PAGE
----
Berlin loves festivals for all occassions, and especially in the summer it seems like a different one is happening every weekend. Some well-attended festivals in Kreuzberg include the Maifest (May Day Festival) on May 1st, Karneval der Kulturen (Carnival of Cultures), and the most mature of them all: the Jazz festival!

    50 Things to do in Berlin (as told by locals): Berlin is more than monuments and landmarks, it's a way of life!

    46. See a movie in a Freiluftkino (Open air cinema)

    Germans celebrate summer like no other people I know. One clear evidence of this is the concept of Freiluftkino, where the wonderful warmth is celebrated by showing films outdoors. Check out what’s playing this Summer

    47. Drink a coffee in a cemetary

    While not everyone’s taste, enjoying a coffee in a cemetary is bound to be very…peaceful. If you need somewhere super quiet to nurse your hangover after a wild night out, you’ll find no better cafe than Café Strauss.

    48. Have a barbecue in the park

    One of the many wonderful consequences of having no laws against drinking in public is how free you are to have a beer and beef barbecue in the park! Grab a blanket, brewskies, and some Fleisch and head to one of the BBQ-friendly parks.

    50 Things to do in Berlin (as told by locals): Berlin is more than monuments and landmarks, it's a way of life!

    Bargain barbecues can be found at any supermarket in the summer – so grab some coal and hit the park!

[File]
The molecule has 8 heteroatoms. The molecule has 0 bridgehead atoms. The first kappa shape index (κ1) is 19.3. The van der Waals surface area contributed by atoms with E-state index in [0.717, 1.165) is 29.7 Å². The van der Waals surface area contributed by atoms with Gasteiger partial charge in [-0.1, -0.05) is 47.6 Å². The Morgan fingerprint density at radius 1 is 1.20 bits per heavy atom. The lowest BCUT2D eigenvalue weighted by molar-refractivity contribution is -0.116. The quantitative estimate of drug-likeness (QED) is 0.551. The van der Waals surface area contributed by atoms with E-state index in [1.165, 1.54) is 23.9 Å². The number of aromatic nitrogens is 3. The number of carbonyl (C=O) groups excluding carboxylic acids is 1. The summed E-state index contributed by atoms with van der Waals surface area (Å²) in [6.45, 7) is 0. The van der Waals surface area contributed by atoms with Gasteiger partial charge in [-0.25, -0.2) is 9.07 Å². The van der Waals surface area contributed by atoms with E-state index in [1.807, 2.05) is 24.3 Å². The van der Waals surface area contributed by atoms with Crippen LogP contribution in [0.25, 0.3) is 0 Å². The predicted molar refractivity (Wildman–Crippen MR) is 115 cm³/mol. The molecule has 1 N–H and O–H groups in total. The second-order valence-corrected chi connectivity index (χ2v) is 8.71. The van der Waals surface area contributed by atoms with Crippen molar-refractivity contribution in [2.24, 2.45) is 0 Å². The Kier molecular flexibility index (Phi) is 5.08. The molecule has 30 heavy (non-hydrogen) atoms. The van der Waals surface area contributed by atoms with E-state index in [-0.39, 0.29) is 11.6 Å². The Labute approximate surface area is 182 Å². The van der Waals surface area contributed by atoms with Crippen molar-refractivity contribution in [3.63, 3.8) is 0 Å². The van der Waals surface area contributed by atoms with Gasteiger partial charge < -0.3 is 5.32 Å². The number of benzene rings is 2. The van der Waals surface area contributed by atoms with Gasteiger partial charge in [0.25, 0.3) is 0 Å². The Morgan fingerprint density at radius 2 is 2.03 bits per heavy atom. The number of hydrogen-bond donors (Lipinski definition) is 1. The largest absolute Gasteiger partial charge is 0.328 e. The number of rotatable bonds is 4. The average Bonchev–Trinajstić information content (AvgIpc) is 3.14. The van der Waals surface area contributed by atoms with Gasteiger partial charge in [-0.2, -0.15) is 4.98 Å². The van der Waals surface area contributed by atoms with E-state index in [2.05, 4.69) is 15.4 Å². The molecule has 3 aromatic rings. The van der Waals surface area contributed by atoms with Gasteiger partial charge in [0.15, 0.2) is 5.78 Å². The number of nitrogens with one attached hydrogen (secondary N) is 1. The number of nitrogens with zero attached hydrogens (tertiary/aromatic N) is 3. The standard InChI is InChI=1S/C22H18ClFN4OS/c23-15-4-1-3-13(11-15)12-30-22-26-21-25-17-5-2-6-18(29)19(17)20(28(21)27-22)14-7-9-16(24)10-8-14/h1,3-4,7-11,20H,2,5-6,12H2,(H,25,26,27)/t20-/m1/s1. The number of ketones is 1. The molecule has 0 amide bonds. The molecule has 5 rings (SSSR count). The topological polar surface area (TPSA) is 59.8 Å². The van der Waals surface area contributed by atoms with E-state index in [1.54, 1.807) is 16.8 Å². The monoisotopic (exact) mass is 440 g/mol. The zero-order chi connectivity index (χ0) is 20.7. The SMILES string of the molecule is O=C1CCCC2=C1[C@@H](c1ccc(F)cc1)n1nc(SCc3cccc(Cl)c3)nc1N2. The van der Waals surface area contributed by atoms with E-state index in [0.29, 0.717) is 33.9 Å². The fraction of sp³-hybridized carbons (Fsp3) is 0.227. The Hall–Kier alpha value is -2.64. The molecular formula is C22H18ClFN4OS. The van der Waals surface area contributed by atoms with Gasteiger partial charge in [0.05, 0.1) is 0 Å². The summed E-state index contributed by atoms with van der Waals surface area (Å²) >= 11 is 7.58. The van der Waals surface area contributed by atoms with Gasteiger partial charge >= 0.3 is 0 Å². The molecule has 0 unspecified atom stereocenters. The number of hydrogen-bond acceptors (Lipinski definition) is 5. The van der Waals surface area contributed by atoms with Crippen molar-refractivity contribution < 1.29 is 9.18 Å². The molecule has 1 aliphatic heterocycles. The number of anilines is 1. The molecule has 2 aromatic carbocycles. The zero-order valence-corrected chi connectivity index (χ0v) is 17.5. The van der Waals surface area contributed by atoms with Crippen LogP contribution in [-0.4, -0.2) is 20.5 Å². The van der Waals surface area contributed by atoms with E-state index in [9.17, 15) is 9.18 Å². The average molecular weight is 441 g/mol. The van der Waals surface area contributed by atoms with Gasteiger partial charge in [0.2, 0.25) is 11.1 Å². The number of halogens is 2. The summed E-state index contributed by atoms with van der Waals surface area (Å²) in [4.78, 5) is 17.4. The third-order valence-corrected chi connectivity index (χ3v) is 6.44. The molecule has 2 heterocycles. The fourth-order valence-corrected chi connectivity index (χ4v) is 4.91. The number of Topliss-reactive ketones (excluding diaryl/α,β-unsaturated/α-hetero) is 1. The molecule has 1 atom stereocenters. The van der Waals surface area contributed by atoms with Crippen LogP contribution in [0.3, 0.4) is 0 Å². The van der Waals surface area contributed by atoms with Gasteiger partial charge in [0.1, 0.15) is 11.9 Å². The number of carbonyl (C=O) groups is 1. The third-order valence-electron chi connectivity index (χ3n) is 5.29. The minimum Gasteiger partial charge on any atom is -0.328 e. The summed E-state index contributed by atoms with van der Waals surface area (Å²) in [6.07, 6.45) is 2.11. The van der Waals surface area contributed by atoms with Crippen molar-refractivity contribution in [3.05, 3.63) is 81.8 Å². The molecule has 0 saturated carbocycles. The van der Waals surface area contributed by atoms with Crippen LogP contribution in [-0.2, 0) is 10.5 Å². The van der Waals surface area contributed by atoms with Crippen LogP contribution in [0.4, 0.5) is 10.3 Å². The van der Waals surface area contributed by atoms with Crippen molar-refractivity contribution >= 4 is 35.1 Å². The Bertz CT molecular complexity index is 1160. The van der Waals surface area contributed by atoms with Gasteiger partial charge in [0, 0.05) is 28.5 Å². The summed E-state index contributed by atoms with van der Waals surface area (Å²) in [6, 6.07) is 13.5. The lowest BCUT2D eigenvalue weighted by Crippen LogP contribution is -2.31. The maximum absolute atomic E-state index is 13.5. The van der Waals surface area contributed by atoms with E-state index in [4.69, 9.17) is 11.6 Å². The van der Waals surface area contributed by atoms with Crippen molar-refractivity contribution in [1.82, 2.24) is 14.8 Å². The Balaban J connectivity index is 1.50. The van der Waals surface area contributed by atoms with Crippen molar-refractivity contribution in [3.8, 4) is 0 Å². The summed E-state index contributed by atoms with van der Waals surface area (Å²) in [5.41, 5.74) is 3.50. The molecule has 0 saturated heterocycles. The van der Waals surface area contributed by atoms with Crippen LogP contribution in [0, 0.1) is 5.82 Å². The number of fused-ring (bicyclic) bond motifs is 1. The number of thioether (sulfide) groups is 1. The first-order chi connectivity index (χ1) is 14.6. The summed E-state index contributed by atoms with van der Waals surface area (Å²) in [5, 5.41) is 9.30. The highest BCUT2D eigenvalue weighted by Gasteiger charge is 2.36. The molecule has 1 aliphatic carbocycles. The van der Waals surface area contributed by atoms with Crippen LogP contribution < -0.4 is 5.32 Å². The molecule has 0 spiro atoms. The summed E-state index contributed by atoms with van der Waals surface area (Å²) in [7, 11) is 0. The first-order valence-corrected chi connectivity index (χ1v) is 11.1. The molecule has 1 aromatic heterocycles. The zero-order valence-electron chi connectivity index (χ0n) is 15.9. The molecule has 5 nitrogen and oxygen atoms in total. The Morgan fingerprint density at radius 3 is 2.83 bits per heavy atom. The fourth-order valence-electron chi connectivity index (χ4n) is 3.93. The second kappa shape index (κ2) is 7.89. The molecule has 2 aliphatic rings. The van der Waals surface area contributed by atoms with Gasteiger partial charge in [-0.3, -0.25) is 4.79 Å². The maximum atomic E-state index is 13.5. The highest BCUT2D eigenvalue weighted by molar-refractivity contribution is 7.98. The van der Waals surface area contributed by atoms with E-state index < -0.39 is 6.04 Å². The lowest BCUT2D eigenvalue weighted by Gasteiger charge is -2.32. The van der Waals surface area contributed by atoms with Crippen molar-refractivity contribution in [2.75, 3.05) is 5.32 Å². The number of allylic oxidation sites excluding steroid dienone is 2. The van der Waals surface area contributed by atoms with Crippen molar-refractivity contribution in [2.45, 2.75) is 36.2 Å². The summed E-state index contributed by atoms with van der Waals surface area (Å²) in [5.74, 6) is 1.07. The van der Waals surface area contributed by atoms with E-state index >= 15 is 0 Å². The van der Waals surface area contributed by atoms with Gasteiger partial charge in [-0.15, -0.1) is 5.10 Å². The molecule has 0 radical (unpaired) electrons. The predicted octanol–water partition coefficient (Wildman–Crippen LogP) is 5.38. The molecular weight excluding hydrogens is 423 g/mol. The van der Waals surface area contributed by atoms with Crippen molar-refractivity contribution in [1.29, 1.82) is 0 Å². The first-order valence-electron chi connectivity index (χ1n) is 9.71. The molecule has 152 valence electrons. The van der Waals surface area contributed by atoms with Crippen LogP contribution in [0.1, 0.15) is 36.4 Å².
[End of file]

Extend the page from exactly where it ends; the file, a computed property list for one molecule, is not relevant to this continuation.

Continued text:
49. Rent a canoe on the Insel der Jugend (Island of Youth) and paddle around the Spree

    In between Treptow Park and Forst Plänterwald (Plänterwald Forest) is a tiny island, connected to mainland Berlin by the oldest bridge of its kind in Germany. Come for a picnic, live music on Sundays, or to rent a canoe and go padding along the River Spree.

    50. Rent an apartment and stay for a while!

    Because why not? Find a long term Airbnb, learn a few words of German, and see what all the fuss is about. Interested in making Berlin your home? Check out my guide to emigrating to Germany and places to check for startup jobs in Berlin.

    50 Things to do in Berlin (as told by locals): Berlin is more than monuments and landmarks, it's a way of life!

    Have you ever been to Berlin? What am I missing on my list of essential Berlin experiences?

    Share your suggestions in the comments and I will DEFINITELY check them out myself!

    Do you dig it?

    Sign up for my newsletter for a once-a-week email with new posts on the blog, travel tips and deals, as well as exclusive content.

      We won't send you spam. Unsubscribe at any time.

      Pin this post for later!

      About the author

      Hi there! I'm Monica, an American expat living in Germany for nearly six years and using every opportunity to explore the world from my homebase in Berlin. My goal is to capture my memories in photos and posts that show how easy it is to start from scratch and travel the world by working abroad.

      Follow along on Instagram, Twitter, Bloglovin, & Facebook.